I'm relatively new to Python and unit testing in Python. From the Java world I know the concept of mocking but it seem to be much different from what I can see in Python.

I found this guide, which I found very helpful: http://www.voidspace.org.uk/python/mock/index.html

But as I wrote my (a bit more complex) tests with mocked out dependencies I noticed a strage behavior. I decided to create a reduced, simple example which also does not work as I expect it.

Take a look at this, the result and my expectation I have added as comments:

import unittest
from mock import patch, Mock, MagicMock

class BasicTest(unittest.TestCase):

    def testSomethingNotWorkingAsExpected(self, StringIOMock):
        StringIOMock.assert_called_once() # asserts, but why?

    def testSomethingSomehowWorking(self, StringIOMock):
        # self.instantiateStringIO() # intentionally commented out
        assert StringIOMock.called # does not assert (leading to failure of this test); as expected. If the above line is not commented, this asserts as expected.

    def instantiateStringIO(self):
        import StringIO

Why is assert_called_once() asserting the instantiation of StringIO even it has not been instantiated yet? And why does assert ClassMock.called bring the expected results?

Using assert not ... to assert a method has not been called I found here: Assert a function/method was not called using Mock. I inverted this pattern in my case by omitting the not.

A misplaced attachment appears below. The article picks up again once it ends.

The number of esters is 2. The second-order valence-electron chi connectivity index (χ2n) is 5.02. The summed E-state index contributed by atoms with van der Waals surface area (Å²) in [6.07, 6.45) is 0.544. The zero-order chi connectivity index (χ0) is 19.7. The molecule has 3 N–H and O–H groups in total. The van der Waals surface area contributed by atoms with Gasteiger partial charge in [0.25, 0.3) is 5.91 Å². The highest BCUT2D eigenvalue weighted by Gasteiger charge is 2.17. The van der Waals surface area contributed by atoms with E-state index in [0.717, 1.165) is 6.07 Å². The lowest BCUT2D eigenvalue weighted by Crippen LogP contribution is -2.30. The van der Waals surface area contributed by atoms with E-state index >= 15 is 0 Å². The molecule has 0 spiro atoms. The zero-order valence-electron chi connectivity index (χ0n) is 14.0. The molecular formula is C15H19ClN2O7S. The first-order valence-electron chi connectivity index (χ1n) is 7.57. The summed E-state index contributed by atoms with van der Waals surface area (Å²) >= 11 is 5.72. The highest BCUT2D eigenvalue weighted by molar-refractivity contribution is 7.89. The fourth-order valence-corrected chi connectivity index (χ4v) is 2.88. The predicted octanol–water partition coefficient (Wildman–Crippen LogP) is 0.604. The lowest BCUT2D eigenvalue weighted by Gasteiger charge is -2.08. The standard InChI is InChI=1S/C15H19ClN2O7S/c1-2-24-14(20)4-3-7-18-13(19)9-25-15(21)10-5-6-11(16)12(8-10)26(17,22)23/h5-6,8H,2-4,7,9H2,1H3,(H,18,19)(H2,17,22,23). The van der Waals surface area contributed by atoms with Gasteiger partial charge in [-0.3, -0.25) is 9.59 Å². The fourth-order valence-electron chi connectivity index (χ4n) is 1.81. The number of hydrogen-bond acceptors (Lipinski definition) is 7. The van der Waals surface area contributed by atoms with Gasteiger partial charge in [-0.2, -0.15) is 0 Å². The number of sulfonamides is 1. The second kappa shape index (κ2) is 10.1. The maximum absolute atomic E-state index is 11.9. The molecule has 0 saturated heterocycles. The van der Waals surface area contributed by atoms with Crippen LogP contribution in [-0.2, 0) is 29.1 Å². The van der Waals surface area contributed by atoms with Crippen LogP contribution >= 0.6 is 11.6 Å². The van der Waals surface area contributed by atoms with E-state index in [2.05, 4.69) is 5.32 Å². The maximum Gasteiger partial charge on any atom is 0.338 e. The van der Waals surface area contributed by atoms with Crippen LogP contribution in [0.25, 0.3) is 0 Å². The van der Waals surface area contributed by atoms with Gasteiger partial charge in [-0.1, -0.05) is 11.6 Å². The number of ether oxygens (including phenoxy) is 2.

Somewhere I found the pattern ClassMock.return_value to reference an instance. But I understand this as a way to manupulate the instance of a Mock before it will be called, not as a way to access the instance that might an underliing code have internally created. Or am I wrong?

My environment:

  • Python 2.7.3
  • mock 0.8.8
  • Fedora 19

Probably my understanding of the mock/patch thing is wrong. Could please someone aditionally explain what a class mock does and how it works?

Edit1: Added output

... and added paraphrase in parens to comment in testSomethingSomehowWorking

This is the output:

FAIL: testSomethingSomehowWorking (test_test.BasicTest)
Traceback (most recent call last):
  File "/usr/lib/python2.7/site-packages/mock.py", line 1224, in patched
    return func(*args, **keywargs)
  File "test_test.py", line 15, in testSomethingSomehowWorking
    assert StringIOMock.called # does not assert; as expected

Ran 2 tests in 0.001s

FAILED (failures=1)
  • When I uncomment the self.instantiateStringIO() both tests pass for me. – Simeon Visser Dec 5 '13 at 12:10
  • Yes they will, but this is not what I expect. But I guess you've found the problem as I can see from your answer. – try-catch-finally Dec 5 '13 at 12:41

The method assert_called_once does not exist and it does not perform an assertion. It's no different from writing StringIOMock.assert_foo_bar_does_not_exist() or any other method. The mock library doesn't check whether the method called on the mock actually exists.

If you use assert_called_once_with then it fails as expected.

You can use the spec parameter to raise an error when you call a non-existent method:

@patch("StringIO.StringIO", spec=StringIO.StringIO)
def testSomethingNotWorkingAsExpected(self, StringIOMock):
    StringIOMock.assert_called_once() # will fail as the method doesn't exist
  • 1
    Thank you for clarifying that undefined methods called on a Mock will be ignored (calling undefined methods on normal instances usually lead to an error). I suspected this, but were unable to find it. I somewhere found assert_called_once() because I was looking for a assertion method that ignores the parameters. It was obviously incorrect. Thanks for solving this. – try-catch-finally Dec 5 '13 at 12:40

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